VON: Viewing TV From Afar
Time and place shifting have become more important to people when it comes to viewing television. Tivo and other technologies indicate how this demand has shifted power slightly from the broadcaster to the consumer.
|Exerting More Control OverContent Delivery|
“Not only is the consumer king but we don’t even know how they’ll rule yet,” said Thom Kozik, director of business development for Yahoo! Media Group. “The way video on the net is exploding you would be foolish to predict how this is going to be used by consumers.”
Larry Gerbrandt, senior VP and general manager for Nielsen Analytics, also acknowledge the change in consumer expectation when it comes to media like video. “The consumer has embedded in their mind that they can watch whatever is out there wherever they want when they want,” he said.
“YouTube came into national prominence from a Saturday Night live clip,” he continued. “The one thing a TV show wants is buzz. Networks are now using short form clips as a promotional tool.”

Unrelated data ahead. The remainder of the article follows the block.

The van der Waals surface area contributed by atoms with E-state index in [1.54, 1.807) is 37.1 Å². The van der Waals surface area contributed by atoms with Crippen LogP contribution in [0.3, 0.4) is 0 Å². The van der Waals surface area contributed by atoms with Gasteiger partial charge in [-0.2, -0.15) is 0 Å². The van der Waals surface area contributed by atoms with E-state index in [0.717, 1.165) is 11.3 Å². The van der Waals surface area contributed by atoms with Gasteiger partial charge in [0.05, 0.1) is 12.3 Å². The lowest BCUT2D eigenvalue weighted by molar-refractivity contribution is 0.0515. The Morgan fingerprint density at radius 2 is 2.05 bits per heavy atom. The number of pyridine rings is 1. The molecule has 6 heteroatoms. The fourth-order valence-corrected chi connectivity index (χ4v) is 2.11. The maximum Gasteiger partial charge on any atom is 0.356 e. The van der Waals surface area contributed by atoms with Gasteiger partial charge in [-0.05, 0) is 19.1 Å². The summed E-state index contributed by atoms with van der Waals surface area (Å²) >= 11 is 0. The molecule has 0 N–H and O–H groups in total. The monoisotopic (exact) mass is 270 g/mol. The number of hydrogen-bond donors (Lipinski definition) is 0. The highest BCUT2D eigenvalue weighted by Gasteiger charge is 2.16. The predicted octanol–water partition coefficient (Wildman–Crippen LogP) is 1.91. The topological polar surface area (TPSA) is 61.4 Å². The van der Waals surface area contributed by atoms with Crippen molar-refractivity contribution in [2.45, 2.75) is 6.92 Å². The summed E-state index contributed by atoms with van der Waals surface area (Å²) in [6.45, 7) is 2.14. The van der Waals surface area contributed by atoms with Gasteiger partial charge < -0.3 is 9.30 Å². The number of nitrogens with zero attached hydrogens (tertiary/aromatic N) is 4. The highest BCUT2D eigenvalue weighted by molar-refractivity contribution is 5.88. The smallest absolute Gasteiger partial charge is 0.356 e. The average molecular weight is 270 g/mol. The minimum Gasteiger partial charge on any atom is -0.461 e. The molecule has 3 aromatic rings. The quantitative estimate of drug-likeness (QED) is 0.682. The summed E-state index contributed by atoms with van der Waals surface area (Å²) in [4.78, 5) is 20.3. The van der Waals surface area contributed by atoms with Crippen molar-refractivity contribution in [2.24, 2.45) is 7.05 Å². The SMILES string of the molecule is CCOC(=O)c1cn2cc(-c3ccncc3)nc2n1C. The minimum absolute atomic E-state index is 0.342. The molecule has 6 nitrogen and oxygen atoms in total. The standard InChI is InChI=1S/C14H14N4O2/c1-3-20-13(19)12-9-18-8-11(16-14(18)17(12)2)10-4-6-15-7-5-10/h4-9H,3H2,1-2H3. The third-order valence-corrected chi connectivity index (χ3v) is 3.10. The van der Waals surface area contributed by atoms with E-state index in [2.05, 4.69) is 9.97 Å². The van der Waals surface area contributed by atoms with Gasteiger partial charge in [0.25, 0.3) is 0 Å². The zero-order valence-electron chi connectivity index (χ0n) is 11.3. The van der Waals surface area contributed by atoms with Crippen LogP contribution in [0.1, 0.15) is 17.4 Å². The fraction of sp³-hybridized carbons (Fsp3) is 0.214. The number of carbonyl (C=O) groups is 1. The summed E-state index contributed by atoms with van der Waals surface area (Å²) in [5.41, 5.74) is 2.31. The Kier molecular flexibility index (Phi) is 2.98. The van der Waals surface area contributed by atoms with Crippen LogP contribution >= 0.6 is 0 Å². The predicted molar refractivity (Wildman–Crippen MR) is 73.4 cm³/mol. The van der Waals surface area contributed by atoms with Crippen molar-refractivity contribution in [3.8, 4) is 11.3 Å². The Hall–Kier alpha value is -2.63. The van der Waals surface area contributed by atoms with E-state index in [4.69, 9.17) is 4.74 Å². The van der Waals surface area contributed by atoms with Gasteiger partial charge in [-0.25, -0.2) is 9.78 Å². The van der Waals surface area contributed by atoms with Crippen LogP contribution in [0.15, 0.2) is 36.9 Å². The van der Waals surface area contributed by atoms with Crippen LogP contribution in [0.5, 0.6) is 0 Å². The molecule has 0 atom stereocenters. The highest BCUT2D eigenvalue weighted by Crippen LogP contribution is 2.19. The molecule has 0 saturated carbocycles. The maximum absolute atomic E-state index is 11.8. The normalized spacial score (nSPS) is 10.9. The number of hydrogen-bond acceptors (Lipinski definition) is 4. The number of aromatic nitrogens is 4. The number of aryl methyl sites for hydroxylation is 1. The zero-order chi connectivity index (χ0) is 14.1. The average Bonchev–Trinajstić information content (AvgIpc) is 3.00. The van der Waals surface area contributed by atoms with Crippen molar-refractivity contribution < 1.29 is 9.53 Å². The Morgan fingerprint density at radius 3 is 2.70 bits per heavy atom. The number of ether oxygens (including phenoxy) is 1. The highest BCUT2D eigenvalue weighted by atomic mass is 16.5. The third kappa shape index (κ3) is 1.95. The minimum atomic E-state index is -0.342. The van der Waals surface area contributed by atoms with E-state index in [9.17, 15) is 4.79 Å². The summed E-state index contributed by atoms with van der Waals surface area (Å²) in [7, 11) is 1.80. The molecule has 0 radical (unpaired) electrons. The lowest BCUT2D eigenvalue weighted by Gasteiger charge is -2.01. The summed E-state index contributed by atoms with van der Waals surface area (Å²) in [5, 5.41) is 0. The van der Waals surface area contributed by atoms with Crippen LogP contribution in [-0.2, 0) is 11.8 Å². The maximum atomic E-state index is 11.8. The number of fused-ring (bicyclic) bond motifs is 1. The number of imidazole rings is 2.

When it comes to television versus broadband, Kozik said a short-form clip couldn’t be an ad that will drive people to watch a TV show. At Yahoo, he has seen news clips from ABC News rank among the highest viewerships of any clips seen on his company’s video site.
Nancy Dunn, VP of ClipSyndicate, agreed, saying short-form and other certain types of formats will work online.
“For certain types of content in the PC environment, there is incremental value to reach audiences via syndication or other models,” Dunn said.
Apple’s debut of movie downloads from iTunes caught the panelists at the session off-guard. Gerbrandt thought the announcement was unusual because Apple tends to launch finished products, rather than something that is a work in progress.
(We’ll disagree here, since Apple did this last year with its TV episode download announcement. They started with ABC/Disney and it expanded from there. – David)
The advertising industry, particularly those on Madison Avenue that have been enriched for years by conventional broadcast ads, haven’t fully embraced the concept of online video advertising.
“The last person to this party is Madison avenue,” said Kozik. “I’m still fighting with agencies that simply want to take the 30 second ad from television and put it in front of web video clips.” That just annoys the consumer watching the video.
Dunn summed up that contention. “The relevance of the 30 minute network TV broadcast is not there anymore. It is a challenge to them to make us interested again.”
David Utter is a staff writer for WebProNews covering technology and business.